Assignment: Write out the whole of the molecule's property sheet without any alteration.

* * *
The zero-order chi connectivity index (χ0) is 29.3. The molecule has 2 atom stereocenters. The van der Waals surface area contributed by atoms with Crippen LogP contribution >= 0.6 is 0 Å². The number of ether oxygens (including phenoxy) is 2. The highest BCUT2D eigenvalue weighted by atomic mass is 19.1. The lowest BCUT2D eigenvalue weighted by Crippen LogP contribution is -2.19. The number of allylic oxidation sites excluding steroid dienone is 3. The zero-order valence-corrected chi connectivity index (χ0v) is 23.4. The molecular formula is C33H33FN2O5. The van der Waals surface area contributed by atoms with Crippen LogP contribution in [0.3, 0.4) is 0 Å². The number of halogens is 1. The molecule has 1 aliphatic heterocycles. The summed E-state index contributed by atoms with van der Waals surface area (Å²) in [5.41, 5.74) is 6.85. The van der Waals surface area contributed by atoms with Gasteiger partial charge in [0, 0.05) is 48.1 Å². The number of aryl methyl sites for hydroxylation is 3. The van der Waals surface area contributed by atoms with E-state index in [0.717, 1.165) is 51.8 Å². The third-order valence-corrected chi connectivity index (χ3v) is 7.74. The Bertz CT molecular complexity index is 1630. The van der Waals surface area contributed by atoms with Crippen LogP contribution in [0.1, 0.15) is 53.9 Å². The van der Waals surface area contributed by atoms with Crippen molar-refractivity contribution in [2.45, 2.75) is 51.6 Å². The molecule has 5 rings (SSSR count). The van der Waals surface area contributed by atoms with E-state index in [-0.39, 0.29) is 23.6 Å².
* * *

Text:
The zero-order chi connectivity index (χ0) is 29.3. The molecule has 2 atom stereocenters. The van der Waals surface area contributed by atoms with Crippen LogP contribution >= 0.6 is 0 Å². The number of ether oxygens (including phenoxy) is 2. The highest BCUT2D eigenvalue weighted by atomic mass is 19.1. The lowest BCUT2D eigenvalue weighted by Crippen LogP contribution is -2.19. The number of allylic oxidation sites excluding steroid dienone is 3. The zero-order valence-corrected chi connectivity index (χ0v) is 23.4. The molecular formula is C33H33FN2O5. The van der Waals surface area contributed by atoms with Crippen LogP contribution in [0.3, 0.4) is 0 Å². The number of halogens is 1. The molecule has 1 aliphatic heterocycles. The summed E-state index contributed by atoms with van der Waals surface area (Å²) in [5.41, 5.74) is 6.85. The van der Waals surface area contributed by atoms with Gasteiger partial charge in [0, 0.05) is 48.1 Å². The number of aryl methyl sites for hydroxylation is 3. The van der Waals surface area contributed by atoms with E-state index in [0.717, 1.165) is 51.8 Å². The third-order valence-corrected chi connectivity index (χ3v) is 7.74. The Bertz CT molecular complexity index is 1630. The van der Waals surface area contributed by atoms with Crippen LogP contribution in [0.1, 0.15) is 53.9 Å². The van der Waals surface area contributed by atoms with Crippen molar-refractivity contribution in [2.45, 2.75) is 51.6 Å². The molecule has 5 rings (SSSR count). The van der Waals surface area contributed by atoms with E-state index in [-0.39, 0.29) is 23.6 Å².